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Olympus names activist investor to board to boost reforms

Scandal-plagued company takes rare step under a leadership reshuffle

Facing pressure from American activist investor ValueAct, Olympus decided to invite one of its partners to the company's board as part of a governance reform push.

TOKYO -- Japan's Olympus is accelerating reform of its much-criticized governance with its first shake-up of top leadership in seven years, which includes the unusual move of welcoming a foreign activist investor to its board.

The camera and medical device maker will invite Robert Hale, a partner at leading shareholder ValueAct Capital Management to join its board under the changes announced Friday.

Vice President and Chief Financial Officer Yasuo Takeuchi will also become president and CEO effective April 1, replacing Hiroyuki Sasa, who was appointed after a $1.7 billion accounting scandal broke in 2011.

The shadow of past accounting improprieties, Olympus' handling of which was widely criticized by foreign investors, appears to loom behind the unusual and drastic move of tapping an executive whose firm has been heavily pressuring the company since disclosing its stake.

Olympus "will become a truly global medtech company" through the reforms, Takeuchi told reporters Friday, using an abbreviation for medical technology. Hale's possible addition to the board is expected to hasten the company's efforts.

Takeuchi suggested the ValueAct partner was readily welcomed, saying Olympus "agreed to work together with Mr. Hale because our aims aligned."

On Friday, the company's share price soared 10% from the previous day to 4,005 yen as optimism grew over Hale's possible appointment.

Olympus' Vice President-cum-CEO Yasuo Takeuchi, right, will replace Hiroyuki Sasa, left, at the top of the scandal-dogged company. Olympus Vice President Yasuo Takeuchi, right, will replace Hiroyuki Sasa, left, at the top of the scandal-dogged company.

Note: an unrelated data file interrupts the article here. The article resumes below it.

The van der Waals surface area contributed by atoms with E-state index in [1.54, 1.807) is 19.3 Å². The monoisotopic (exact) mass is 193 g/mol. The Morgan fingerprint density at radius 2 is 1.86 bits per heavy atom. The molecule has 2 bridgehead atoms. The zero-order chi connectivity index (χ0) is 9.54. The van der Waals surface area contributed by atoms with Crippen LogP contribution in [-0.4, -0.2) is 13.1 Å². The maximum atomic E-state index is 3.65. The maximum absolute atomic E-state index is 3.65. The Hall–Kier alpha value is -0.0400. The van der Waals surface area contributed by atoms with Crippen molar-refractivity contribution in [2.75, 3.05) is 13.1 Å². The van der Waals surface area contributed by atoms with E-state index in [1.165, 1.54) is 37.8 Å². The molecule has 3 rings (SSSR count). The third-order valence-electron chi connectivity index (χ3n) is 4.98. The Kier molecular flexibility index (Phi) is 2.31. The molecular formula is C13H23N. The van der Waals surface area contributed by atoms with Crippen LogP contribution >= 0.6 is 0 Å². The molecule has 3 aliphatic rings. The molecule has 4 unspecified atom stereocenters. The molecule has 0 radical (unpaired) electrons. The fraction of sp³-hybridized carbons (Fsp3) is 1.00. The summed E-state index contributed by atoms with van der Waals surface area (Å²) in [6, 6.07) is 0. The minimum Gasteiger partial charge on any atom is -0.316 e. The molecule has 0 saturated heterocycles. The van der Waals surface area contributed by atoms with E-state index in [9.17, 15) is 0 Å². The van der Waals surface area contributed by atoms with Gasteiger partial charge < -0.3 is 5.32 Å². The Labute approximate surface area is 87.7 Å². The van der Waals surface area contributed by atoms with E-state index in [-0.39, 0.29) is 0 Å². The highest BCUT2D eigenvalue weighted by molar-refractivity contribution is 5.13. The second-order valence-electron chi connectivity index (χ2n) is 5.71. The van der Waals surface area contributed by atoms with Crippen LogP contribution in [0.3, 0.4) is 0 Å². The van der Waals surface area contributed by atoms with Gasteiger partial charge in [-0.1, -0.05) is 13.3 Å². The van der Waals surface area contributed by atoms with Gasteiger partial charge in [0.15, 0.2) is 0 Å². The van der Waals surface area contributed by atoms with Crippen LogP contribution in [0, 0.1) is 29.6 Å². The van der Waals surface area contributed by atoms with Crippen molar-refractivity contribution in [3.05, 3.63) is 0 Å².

"If Hale becomes a director, we can expect a long-term commitment by ValueAct," said Kenichiro Yoshida at Ichigo Asset Management.

Olympus also said it aimed to transition its board to a structure composed of audit, nominating and compensation committees to improve oversight.

In the 1990s, bad investment decisions left Olympus facing up to 100 billion yen ($923 million at current rates) in paper losses on financial products. Successive generations of managers hid these losses off-book, prompting a third-party commission to brand the management as "rotten to the core" and shaking confidence in Japan's corporate governance overall.

After the scandal broke, the company logged a net loss of 48.9 billion yen for fiscal 2011, and its shares plumbed depths below 1,000 yen at one point. Both earnings and stock price have since improved, but performance remains lackluster despite Olympus' world-leading market share in gastrointestinal endoscopes.

For the current fiscal year ending March, Olympus projects that net profit will more than halve to 26 billion yen on roughly flat sales of 790 billion yen. Endoscope sales growth has stalled from cyclical factors, while legal fees related to accounting scandals keep piling on, the latter denting profit by 30 billion yen this fiscal year alone.

Olympus faces a dire predicament where "profit levels are low despite its grip on endoscopes, which are usually a profitable product," in the words of Tomoki Komiya at Mitsubishi UFJ Morgan Stanley Securities.

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